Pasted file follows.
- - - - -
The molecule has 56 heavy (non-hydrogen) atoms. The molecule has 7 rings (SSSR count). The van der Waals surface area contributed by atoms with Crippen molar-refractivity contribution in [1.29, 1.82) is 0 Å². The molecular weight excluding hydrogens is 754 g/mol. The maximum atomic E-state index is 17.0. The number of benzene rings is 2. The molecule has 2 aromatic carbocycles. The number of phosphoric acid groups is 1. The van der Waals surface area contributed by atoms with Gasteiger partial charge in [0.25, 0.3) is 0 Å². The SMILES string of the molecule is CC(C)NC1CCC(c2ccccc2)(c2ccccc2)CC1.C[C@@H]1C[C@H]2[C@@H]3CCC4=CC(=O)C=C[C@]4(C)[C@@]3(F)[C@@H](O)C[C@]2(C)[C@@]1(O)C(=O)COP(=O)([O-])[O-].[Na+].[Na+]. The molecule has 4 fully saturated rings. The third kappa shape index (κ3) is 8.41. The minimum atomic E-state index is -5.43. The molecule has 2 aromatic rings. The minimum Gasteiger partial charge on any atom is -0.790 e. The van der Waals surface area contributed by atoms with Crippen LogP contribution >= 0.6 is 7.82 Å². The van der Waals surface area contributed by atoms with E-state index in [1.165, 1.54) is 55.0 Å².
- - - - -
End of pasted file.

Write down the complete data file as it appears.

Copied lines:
The molecule has 56 heavy (non-hydrogen) atoms. The molecule has 7 rings (SSSR count). The van der Waals surface area contributed by atoms with Crippen molar-refractivity contribution in [1.29, 1.82) is 0 Å². The molecular weight excluding hydrogens is 754 g/mol. The maximum atomic E-state index is 17.0. The number of benzene rings is 2. The molecule has 2 aromatic carbocycles. The number of phosphoric acid groups is 1. The van der Waals surface area contributed by atoms with Gasteiger partial charge in [0.25, 0.3) is 0 Å². The SMILES string of the molecule is CC(C)NC1CCC(c2ccccc2)(c2ccccc2)CC1.C[C@@H]1C[C@H]2[C@@H]3CCC4=CC(=O)C=C[C@]4(C)[C@@]3(F)[C@@H](O)C[C@]2(C)[C@@]1(O)C(=O)COP(=O)([O-])[O-].[Na+].[Na+]. The molecule has 4 fully saturated rings. The third kappa shape index (κ3) is 8.41. The minimum atomic E-state index is -5.43. The molecule has 2 aromatic rings. The minimum Gasteiger partial charge on any atom is -0.790 e. The van der Waals surface area contributed by atoms with Crippen LogP contribution >= 0.6 is 7.82 Å². The van der Waals surface area contributed by atoms with E-state index in [1.165, 1.54) is 55.0 Å².